Friday, October 12, 2012

First Reformed Church Book of Indentures, 1788-1823

Portion of the first page in the First Reformed Book of Indentures, 1788-1823.

This blog entry is written by volunteer Paul Contarino.

Over the last couple of months I had the pleasure of working on the First Reformed Church’s Book of Indentures, 1788-1823. For those who are unfamiliar, an indenture can be defined as a legal contract involved with a purchase. In this case, all pertained to purchases of land.

The project involved creating high-resolution digital images of each page and extracting information from the indentures to create a spreadsheet. This spreadsheet serves as a finding aid and guide to the Book of Indentures. Fields in the spreadsheet were created with respect to what information might be potentially useful to a researcher, such as the names of the parties involved. The extracted information is subdivided into numerous categories such as page number, transaction date, and name of grantee. The description field contains information about the property, bordering properties and their owners, and any defining landmarks such as streams, trees, and roads. Information about the area of land is provided in morgans, followed by the payment date and method as well as present value. Any commuted land rent is listed and the date given. Memoranda are essentially amendments made to the indenture itself; these notations have been fully transcribed. A New Ledger book, also in the holdings of the First Reformed Church, is referenced by a number of indentures. There are some transactions in which the church elders signed. Some pages contain either a red seal, a non-red seal or no seal at all. Click here to open the complete spreadsheet.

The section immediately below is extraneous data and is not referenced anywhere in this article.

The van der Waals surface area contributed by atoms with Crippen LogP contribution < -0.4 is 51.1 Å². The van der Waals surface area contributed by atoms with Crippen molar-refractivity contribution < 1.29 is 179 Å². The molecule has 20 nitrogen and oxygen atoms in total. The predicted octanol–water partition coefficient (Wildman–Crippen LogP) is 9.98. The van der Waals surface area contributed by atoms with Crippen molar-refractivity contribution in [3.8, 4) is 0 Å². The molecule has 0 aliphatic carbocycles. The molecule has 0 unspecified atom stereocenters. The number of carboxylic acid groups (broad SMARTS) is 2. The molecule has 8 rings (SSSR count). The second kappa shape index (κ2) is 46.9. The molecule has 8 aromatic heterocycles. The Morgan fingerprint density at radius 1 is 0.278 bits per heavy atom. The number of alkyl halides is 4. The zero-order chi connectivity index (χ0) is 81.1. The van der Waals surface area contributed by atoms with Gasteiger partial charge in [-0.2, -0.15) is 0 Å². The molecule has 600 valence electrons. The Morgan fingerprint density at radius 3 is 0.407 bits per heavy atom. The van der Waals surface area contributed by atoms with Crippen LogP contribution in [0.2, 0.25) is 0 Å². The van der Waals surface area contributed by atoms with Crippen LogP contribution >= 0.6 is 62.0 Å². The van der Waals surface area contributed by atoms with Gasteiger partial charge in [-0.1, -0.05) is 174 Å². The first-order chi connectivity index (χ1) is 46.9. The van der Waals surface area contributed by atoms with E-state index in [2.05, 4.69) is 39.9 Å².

Until I started working on this project, I did not realize the First Reformed Church possessed a lot of land. The ledger proved to be in surprisingly good condition considering its age, and the handwriting fairly legible. It is important, however, to have a digital copy not only for increased user access but also for preservation. Unfortunately, there is the real possibility of a flood, fire or theft.  I look forward to continuing to work with the First Reformed Church and the Schenectady County Historical Society in safeguarding the past.  On a final note, I extend my gratitude to both institutions.

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